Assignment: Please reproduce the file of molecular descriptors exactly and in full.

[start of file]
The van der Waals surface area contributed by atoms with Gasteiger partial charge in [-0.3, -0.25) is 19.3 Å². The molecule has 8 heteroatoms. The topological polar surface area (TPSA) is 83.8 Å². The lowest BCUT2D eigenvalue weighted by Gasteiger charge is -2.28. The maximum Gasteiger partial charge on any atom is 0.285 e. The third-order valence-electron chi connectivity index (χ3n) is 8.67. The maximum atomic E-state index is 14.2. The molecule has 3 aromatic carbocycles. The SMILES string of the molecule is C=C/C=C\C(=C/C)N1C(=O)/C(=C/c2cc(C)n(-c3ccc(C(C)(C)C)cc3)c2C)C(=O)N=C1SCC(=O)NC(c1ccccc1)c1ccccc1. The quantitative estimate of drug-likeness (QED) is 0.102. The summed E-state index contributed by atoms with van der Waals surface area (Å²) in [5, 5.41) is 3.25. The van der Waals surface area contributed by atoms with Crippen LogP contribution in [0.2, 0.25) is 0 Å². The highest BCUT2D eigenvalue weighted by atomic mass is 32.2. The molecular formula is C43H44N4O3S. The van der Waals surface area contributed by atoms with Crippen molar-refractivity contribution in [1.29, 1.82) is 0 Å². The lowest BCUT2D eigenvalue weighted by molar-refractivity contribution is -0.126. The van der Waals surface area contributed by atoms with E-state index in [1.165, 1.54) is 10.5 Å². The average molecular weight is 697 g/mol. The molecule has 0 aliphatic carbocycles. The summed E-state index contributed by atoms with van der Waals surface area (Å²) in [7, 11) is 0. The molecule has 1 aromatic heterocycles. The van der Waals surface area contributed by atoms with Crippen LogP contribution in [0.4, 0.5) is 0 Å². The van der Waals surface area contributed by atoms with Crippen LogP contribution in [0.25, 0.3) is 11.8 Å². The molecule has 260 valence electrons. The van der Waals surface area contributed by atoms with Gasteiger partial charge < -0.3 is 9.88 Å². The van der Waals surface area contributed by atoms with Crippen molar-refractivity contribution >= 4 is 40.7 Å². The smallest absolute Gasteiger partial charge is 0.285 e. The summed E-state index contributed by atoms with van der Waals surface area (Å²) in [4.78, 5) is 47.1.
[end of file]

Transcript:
The van der Waals surface area contributed by atoms with Gasteiger partial charge in [-0.3, -0.25) is 19.3 Å². The molecule has 8 heteroatoms. The topological polar surface area (TPSA) is 83.8 Å². The lowest BCUT2D eigenvalue weighted by Gasteiger charge is -2.28. The maximum Gasteiger partial charge on any atom is 0.285 e. The third-order valence-electron chi connectivity index (χ3n) is 8.67. The maximum atomic E-state index is 14.2. The molecule has 3 aromatic carbocycles. The SMILES string of the molecule is C=C/C=C\C(=C/C)N1C(=O)/C(=C/c2cc(C)n(-c3ccc(C(C)(C)C)cc3)c2C)C(=O)N=C1SCC(=O)NC(c1ccccc1)c1ccccc1. The quantitative estimate of drug-likeness (QED) is 0.102. The summed E-state index contributed by atoms with van der Waals surface area (Å²) in [5, 5.41) is 3.25. The van der Waals surface area contributed by atoms with Crippen LogP contribution in [0.2, 0.25) is 0 Å². The highest BCUT2D eigenvalue weighted by atomic mass is 32.2. The molecular formula is C43H44N4O3S. The van der Waals surface area contributed by atoms with Crippen molar-refractivity contribution in [1.29, 1.82) is 0 Å². The lowest BCUT2D eigenvalue weighted by molar-refractivity contribution is -0.126. The van der Waals surface area contributed by atoms with E-state index in [1.165, 1.54) is 10.5 Å². The average molecular weight is 697 g/mol. The molecule has 0 aliphatic carbocycles. The summed E-state index contributed by atoms with van der Waals surface area (Å²) in [7, 11) is 0. The molecule has 1 aromatic heterocycles. The van der Waals surface area contributed by atoms with Crippen LogP contribution in [0.4, 0.5) is 0 Å². The van der Waals surface area contributed by atoms with Crippen LogP contribution in [0.25, 0.3) is 11.8 Å². The molecule has 260 valence electrons. The van der Waals surface area contributed by atoms with Gasteiger partial charge < -0.3 is 9.88 Å². The van der Waals surface area contributed by atoms with Crippen molar-refractivity contribution >= 4 is 40.7 Å². The smallest absolute Gasteiger partial charge is 0.285 e. The summed E-state index contributed by atoms with van der Waals surface area (Å²) in [4.78, 5) is 47.1.